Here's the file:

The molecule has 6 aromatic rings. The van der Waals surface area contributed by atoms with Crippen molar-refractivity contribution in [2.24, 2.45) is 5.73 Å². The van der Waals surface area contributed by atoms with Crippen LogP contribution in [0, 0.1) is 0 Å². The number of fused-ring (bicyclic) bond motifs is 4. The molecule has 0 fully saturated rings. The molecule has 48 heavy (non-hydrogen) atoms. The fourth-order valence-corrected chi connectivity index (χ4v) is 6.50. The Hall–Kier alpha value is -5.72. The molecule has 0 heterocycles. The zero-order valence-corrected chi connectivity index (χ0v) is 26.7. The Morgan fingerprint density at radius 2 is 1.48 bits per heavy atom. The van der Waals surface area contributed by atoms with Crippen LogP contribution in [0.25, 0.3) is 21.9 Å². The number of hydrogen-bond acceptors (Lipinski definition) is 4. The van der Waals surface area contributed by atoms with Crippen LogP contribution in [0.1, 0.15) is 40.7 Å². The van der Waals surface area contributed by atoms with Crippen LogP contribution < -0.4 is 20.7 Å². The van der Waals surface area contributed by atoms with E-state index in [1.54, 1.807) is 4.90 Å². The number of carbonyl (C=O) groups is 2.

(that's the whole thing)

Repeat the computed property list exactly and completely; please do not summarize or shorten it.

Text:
The molecule has 6 aromatic rings. The van der Waals surface area contributed by atoms with Crippen molar-refractivity contribution in [2.24, 2.45) is 5.73 Å². The van der Waals surface area contributed by atoms with Crippen LogP contribution in [0, 0.1) is 0 Å². The number of fused-ring (bicyclic) bond motifs is 4. The molecule has 0 fully saturated rings. The molecule has 48 heavy (non-hydrogen) atoms. The fourth-order valence-corrected chi connectivity index (χ4v) is 6.50. The Hall–Kier alpha value is -5.72. The molecule has 0 heterocycles. The zero-order valence-corrected chi connectivity index (χ0v) is 26.7. The Morgan fingerprint density at radius 2 is 1.48 bits per heavy atom. The van der Waals surface area contributed by atoms with Crippen LogP contribution in [0.25, 0.3) is 21.9 Å². The number of hydrogen-bond acceptors (Lipinski definition) is 4. The van der Waals surface area contributed by atoms with Crippen LogP contribution in [0.1, 0.15) is 40.7 Å². The van der Waals surface area contributed by atoms with Crippen LogP contribution < -0.4 is 20.7 Å². The van der Waals surface area contributed by atoms with E-state index in [1.54, 1.807) is 4.90 Å². The number of carbonyl (C=O) groups is 2.